This time last year, a once-celebrated investigative newsroom in south Delhi that had made a habit of shaking up India’s powerful elite was in utter disarray.
Years of hard-fought reputation—for exposing everything from match-fixing in cricket to murky defence deals—had melted away swiftly. A collection of courageous and talented journalists had disintegrated with unusual ease and the editor who had built it all was behind bars.
Tehelka had seemingly collapsed with Tarun Tejpal’s fall from grace—and the magazine’s future looked decidedly uncertain as the flamboyant editor went to jail for allegedly sexually assaulting a female colleague in Goa. Shoma Chaudhury, a long-time Tehelka scribe and the magazine’s managing editor, also quit, as did at least six other journalists within a month of the incident. Advertisers were ostensibly keeping away. Circulation was plummeting.
The question was simple: Could Tehelka survive?
“They were difficult times. Eighty to 85% of our journalists quit. We were hardly selling any magazines and copies were being returned back to our office because nobody wanted to buy them,” Tehelka’s new managing editor Mathew Samuel told Quartz in an interview. “The reputation was hit hard.”
Samuel, appointed in August 2014, is no outsider. A founding member of Tehelka, he had been the mastermind behind “Operation West End”—a seminal Tehelka “sting operation” using hidden cameras in 2001, which led to the conviction of former Bharatiya Janata Party chief Bangaru Laxman for taking money to facilitate a defence deal.
The man behind the appointment of Samuel was another old hand at Tehelka—KD Singh, a Member of Parliament in the Rajya Sabha, the north India chief of the Trinamool Congress and the “chairman emeritus” of the Alchemist Group, which has interests in businesses ranging from food processing to real estate.
In September 2012, Singh was the biggest shareholder in Anant Media Pvt Ltd, which owns Tehelka, according to filings with the Registrar of Companies. Other shareholders in 2012 included Congress Party politician Kapil Sibal, lawyer Ram Jethmalani, Tejpal’s sister Neena T Sharma, Tejpal and Chaudhury.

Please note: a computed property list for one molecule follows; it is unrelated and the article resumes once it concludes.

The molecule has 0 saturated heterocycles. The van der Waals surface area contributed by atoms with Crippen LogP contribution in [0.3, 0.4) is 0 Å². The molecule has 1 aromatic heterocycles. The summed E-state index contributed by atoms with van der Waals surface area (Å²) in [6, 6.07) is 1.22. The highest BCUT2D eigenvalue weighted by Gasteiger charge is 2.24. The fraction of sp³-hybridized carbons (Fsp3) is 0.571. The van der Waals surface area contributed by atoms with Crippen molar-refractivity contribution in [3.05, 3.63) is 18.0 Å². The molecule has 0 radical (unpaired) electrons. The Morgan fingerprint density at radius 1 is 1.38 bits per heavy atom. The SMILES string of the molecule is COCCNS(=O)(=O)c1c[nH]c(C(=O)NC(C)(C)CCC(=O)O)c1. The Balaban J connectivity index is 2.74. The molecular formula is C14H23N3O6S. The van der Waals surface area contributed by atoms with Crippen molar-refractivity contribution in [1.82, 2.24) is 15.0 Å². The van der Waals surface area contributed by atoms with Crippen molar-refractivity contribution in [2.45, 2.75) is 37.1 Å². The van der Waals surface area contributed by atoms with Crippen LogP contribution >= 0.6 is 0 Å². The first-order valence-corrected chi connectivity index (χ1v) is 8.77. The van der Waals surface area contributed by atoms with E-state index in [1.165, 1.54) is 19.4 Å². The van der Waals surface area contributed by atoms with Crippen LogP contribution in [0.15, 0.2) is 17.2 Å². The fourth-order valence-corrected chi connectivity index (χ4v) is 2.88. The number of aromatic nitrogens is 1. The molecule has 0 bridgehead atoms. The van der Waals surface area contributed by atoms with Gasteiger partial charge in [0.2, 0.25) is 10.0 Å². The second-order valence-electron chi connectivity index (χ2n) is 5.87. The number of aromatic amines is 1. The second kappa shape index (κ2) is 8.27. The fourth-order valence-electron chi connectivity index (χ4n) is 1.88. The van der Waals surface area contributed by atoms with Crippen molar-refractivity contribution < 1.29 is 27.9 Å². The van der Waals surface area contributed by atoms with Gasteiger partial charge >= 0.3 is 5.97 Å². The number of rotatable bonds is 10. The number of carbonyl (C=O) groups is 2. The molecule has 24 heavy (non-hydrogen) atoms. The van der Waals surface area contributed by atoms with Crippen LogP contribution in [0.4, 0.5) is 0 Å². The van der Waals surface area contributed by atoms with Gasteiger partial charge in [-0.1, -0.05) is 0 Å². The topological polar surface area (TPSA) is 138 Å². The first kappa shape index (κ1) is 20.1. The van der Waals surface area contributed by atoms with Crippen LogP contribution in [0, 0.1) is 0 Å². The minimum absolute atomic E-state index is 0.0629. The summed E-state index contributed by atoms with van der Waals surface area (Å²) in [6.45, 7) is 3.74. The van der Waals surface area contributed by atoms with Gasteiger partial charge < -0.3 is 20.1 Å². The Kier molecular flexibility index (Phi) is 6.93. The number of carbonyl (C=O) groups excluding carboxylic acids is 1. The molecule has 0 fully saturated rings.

By December 2013, as Tejpal was jailed and Chaudhury resigned, Singh was out to sell his stake in the magazine, which was estimated at about 36%. “We have been in the process of diluting stakes in the last two years and we are on the lookout. But there are no buyers as of now,” he told Business Standard.
Eventually, he did the opposite.
“I (now) own almost 70-80% of the shares. I am not certain about the absolute number,” KD Singh told Quartz this month. “I think it was a wise decision to stay by the magazine and believe that the magazine could get back on track and do the kind of hard-hitting stories that we have always done.”
“The public perception has changed now,” Singh added. “We have a strong brand of journalism and we are turning the brand around.”
Print orders, according to the company, have risen from a paltry 5,000 copies in November 2013 to over 90,000 copies in December 2014. (Quartz could not independently verify the circulation numbers).
And gutsy journalism, once the lifeblood of Tehelka, is making a comeback. Consider pieces such as Samuel’s December cover story on the exploitation of women at India’s fertility clinics and another investigation into how bureaucrats, politicians and others apparently received repeated favours from Jet Airways. The latter story involved Robert Vadra, Congress Party chief Sonia Gandhi’s son-in-law.
“If Tarun (Tejpal) was in-charge, we may not have done the story (on Vadra),” a senior editor at Tehelka told Quartz, requesting anonymity. ”There was heavy pressure on us not to release the story.” Tejpal (currently out on bail) and Choudhary remained unavailable for comment.
In spite of the possible transformation underway, Tehelka’s Achilles’ heel may once again be its leadership.
Singh’s Alchemist Group has been under the scanner of the market regulator, SEBI, for its fund raising activities; and his name has been connected with the ongoing probe in the Saradha chit fund scam, which has deeply unsettled the Trinamool Congress government in West Bengal.